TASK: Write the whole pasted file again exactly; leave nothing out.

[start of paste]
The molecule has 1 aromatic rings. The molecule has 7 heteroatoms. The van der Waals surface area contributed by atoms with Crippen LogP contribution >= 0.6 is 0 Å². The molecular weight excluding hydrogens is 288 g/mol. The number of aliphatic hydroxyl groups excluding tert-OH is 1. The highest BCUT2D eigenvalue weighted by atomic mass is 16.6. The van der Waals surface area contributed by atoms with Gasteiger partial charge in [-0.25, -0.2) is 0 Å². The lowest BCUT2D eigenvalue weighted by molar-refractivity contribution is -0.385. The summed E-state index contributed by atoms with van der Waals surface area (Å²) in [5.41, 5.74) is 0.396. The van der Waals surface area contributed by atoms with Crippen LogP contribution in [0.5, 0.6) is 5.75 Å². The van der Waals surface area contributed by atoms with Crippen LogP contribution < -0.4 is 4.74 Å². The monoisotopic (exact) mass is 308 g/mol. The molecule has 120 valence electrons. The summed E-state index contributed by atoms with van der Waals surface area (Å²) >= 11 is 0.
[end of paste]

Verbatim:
The molecule has 1 aromatic rings. The molecule has 7 heteroatoms. The van der Waals surface area contributed by atoms with Crippen LogP contribution >= 0.6 is 0 Å². The molecular weight excluding hydrogens is 288 g/mol. The number of aliphatic hydroxyl groups excluding tert-OH is 1. The highest BCUT2D eigenvalue weighted by atomic mass is 16.6. The van der Waals surface area contributed by atoms with Gasteiger partial charge in [-0.25, -0.2) is 0 Å². The lowest BCUT2D eigenvalue weighted by molar-refractivity contribution is -0.385. The summed E-state index contributed by atoms with van der Waals surface area (Å²) in [5.41, 5.74) is 0.396. The van der Waals surface area contributed by atoms with Crippen LogP contribution in [0.5, 0.6) is 5.75 Å². The van der Waals surface area contributed by atoms with Crippen LogP contribution < -0.4 is 4.74 Å². The monoisotopic (exact) mass is 308 g/mol. The molecule has 120 valence electrons. The summed E-state index contributed by atoms with van der Waals surface area (Å²) >= 11 is 0.